Hundreds of years before Lunchables, bottled water and disposable razors, a proverb warned us, “Wilful waste makes woeful want,” which we’ve since trimmed to the even more thrifty phrase “Waste not, want not.” And yet we’re still throwing out 40 percent of our food and producing more than four pounds of garbage per person per day, raising great putrid effigies of each of us on the horizon.
Perhaps the only thing more shocking than all the stuff we throw away is all the stuff we don’t. This year, hoarding was added to the Diagnostic and Statistical Manual of Mental Disorders. That was a late recognition of the anxiety driving the fastest-growing segment of America’s commercial real estate industry: self-storage. The Wall Street Journal notes that investors consider the business “recession-proof.” Apparently, no matter how bad things get, we’ll always cling to our junk.
Whether you’re a chronic hoarder or a censorious neatnik, make room on the shelf for this terrific new book from Jonathan Miles called “Want Not.” Best known for his first comic novel, “Dear American Airlines,” Miles is back with a complex, often hilarious, ultimately moving story about who we are and what we discard — subjects that have always been more intimately linked than we care to admit. “Want Not” is — someone’s got to say it — the best trashy novel of the year.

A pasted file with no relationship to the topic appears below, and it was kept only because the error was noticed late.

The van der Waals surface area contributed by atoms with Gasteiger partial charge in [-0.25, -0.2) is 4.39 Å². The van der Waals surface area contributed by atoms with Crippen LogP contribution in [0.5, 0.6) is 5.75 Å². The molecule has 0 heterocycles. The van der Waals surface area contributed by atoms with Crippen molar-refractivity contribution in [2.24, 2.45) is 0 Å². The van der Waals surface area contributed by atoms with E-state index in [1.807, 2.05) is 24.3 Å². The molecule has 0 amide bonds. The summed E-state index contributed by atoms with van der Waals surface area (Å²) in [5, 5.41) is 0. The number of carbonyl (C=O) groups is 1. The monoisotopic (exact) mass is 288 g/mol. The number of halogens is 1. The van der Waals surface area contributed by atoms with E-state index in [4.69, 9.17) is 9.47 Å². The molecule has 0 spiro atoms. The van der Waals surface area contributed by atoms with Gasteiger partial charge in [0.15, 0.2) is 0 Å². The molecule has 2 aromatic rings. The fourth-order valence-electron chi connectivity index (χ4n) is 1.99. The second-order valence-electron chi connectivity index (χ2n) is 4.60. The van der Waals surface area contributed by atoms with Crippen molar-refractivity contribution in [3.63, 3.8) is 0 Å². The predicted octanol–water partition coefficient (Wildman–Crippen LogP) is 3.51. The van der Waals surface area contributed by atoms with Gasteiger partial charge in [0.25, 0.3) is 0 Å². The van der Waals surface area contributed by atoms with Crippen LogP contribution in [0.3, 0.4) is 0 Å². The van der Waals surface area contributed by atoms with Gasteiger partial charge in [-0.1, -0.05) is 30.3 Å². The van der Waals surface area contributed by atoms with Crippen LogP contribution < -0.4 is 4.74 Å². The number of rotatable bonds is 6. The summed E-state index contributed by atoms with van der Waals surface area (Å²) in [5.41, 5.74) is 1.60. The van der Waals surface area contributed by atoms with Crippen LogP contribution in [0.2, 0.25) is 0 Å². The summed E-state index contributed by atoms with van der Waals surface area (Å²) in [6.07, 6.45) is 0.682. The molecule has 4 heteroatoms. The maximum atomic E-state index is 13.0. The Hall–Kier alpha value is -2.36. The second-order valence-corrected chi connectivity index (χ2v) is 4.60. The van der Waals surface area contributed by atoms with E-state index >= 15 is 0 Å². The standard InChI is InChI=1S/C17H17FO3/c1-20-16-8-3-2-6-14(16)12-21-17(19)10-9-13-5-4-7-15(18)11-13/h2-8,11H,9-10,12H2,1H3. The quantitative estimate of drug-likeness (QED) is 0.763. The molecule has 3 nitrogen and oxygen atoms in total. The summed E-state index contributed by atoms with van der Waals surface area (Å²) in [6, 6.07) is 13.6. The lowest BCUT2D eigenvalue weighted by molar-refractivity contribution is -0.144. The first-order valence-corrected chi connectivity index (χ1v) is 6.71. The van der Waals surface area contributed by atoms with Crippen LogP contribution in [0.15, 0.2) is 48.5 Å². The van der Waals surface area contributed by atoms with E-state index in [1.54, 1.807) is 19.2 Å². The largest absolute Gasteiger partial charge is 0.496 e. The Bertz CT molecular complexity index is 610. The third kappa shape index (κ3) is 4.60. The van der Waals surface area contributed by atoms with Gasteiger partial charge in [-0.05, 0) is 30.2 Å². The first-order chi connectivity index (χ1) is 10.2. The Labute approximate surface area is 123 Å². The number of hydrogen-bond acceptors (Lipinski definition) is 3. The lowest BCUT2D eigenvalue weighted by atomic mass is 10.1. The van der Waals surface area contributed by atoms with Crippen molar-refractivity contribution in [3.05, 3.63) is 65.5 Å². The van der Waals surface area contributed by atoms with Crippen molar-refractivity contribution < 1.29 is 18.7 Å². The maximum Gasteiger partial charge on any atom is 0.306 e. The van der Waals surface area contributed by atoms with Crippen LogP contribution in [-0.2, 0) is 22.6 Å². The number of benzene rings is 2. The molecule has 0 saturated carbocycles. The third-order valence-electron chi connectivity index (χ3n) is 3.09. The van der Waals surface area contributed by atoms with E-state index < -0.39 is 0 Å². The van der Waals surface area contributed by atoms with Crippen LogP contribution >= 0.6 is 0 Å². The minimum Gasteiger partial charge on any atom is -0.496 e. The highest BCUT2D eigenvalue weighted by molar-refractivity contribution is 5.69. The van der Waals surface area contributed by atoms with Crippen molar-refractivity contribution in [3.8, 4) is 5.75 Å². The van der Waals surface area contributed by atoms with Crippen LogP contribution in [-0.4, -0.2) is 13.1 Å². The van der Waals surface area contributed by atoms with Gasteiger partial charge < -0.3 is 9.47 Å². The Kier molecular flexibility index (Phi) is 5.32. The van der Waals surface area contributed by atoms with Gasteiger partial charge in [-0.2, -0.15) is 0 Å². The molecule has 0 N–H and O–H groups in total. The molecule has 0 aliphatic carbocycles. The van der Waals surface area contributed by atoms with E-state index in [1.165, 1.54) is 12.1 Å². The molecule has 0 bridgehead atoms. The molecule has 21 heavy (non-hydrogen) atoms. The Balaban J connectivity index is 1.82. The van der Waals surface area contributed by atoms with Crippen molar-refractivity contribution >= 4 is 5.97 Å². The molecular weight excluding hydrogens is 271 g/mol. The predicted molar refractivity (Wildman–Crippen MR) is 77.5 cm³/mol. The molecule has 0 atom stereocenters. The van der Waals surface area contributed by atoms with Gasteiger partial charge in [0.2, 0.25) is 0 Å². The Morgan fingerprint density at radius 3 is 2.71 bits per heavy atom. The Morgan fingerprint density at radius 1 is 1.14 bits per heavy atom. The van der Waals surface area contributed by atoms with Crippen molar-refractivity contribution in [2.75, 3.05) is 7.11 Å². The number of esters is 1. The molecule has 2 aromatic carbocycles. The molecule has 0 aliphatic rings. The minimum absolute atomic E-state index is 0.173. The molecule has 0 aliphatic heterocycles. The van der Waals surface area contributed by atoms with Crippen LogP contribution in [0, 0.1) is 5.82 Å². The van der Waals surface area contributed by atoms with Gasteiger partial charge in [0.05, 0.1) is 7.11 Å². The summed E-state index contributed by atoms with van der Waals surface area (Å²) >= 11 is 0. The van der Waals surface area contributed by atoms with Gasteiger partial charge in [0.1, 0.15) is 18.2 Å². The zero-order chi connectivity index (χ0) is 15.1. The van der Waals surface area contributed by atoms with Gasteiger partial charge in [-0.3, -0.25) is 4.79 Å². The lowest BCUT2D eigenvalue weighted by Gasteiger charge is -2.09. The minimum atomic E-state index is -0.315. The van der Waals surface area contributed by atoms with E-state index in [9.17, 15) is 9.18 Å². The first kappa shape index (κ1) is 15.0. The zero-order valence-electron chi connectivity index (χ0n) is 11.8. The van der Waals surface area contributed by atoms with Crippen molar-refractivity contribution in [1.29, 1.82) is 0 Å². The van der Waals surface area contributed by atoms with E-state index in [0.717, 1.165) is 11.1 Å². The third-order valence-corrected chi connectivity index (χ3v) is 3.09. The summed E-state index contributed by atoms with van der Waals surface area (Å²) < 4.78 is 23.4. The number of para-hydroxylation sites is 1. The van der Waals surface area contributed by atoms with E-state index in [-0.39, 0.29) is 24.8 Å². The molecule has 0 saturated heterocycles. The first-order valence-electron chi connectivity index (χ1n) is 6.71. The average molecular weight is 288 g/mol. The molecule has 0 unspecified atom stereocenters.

The story moves along three tracks simultaneously, building toward that annual feast of plenty and refuse: Thanksgiving. (Remember, most of what we know about the Pilgrims and the Indians — and all ancient peoples — comes from their immortal garbage.) Among Miles’s cast is a couple of devoted “freegans” squatting in an abandoned building in New York. Talmadge, a guileless young man, dropped out of college and almost died during a bad drug trip at Burning Man. He was saved by Micah, a female anti-consumer messiah, who was raised in the woods and remains determined to live outside the world of getting and spending. Taking a moment away from slicing rescued tofu and limp carrots for their Thanksgiving feast, Micah explains that “foraging is about refusing, on a totally personal level, to join in the overconsumption that’s just, just sucking the life from the planet. It’s about shunning commodity culture, or disposable culture, whatever.” Micah’s humorless orthodoxy (and rancid cuisine) would test anyone’s patience, and Miles’s imitation of her dreadlocked radicalism comes close to mockery, but his sympathy for her keeps this thread of the novel from ever sounding shrill or cynical.
Cynicism gets free rein, though, in another story line involving an obnoxious collections agent named Dave Masoli. He’s a miracle worker who can extract payments from junk debts, bills written off long ago and tossed in the financial waste bin. The key to Dave’s success, Miles explains, “was never to listen to the debtors . . . because then some empathetic instinct might kick in, causing their problems — the ex-husband gone south with his chippie, the disability preventing them from working, that sort of thing — to infect your problem, that being how to most efficiently convince them to pay money on a debt they had every liberty to ignore.”